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counterpart, part of the issue was we could never get the chinese to purchase a paid in discussions unless it had something to do with interference and an internal affairs so you see the same people all the time. we got to be very good friends. so i finally gave him a little blue ball so he could practice getting strong and putting his hand up in order to become part of the discussion. and then i established a very good relationship with the prime minister in terms of talking about more then just our talking points always. i wanted to have a strategic discussion. so i do know when of the issues that was so important was how to bring china into a normal trading relationship will stop the clinton administration worked very hard on that by really.ermanent pn pr because whenever we were doing the renewal on the msn it was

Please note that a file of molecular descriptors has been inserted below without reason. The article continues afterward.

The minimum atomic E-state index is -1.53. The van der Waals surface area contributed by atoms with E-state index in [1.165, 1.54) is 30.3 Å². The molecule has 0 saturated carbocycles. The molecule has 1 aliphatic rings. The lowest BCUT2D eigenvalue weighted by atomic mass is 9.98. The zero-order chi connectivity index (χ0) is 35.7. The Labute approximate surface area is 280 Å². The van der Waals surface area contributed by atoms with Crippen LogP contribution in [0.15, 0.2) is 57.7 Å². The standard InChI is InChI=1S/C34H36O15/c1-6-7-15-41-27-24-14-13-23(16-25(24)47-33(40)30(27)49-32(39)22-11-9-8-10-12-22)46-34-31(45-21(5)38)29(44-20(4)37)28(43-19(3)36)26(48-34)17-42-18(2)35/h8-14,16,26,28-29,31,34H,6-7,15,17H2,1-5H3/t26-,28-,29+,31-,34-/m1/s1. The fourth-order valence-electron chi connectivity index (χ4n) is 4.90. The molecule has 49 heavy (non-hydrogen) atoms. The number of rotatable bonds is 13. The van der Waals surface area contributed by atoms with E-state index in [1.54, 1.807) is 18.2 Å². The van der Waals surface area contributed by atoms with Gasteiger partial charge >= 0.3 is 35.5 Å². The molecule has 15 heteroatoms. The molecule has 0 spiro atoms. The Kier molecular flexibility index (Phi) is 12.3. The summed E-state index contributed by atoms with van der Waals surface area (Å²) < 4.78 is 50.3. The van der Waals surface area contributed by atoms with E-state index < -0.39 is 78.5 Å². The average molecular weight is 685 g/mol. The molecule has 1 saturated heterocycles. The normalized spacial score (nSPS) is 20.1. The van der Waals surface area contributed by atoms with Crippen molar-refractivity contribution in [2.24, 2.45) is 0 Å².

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basically pulling up the plan to see if it was growing. a great source of air tatian. the first step was to do the pnt normal ring them into a part of the administration. this was an idea of putting them into the international system. we thought it was mary and it made it possible for some of the rules of trade to be enforced internationally, not just in a bilateral way. so i think it is all part of the same story of trying to make sure that china was respected and part of a functioning international system and that i think certainly was the view that president carter had, president clinton had, plants -- president obama has had. it is something went to consider, they are the number two economy and they need to be part of a functioning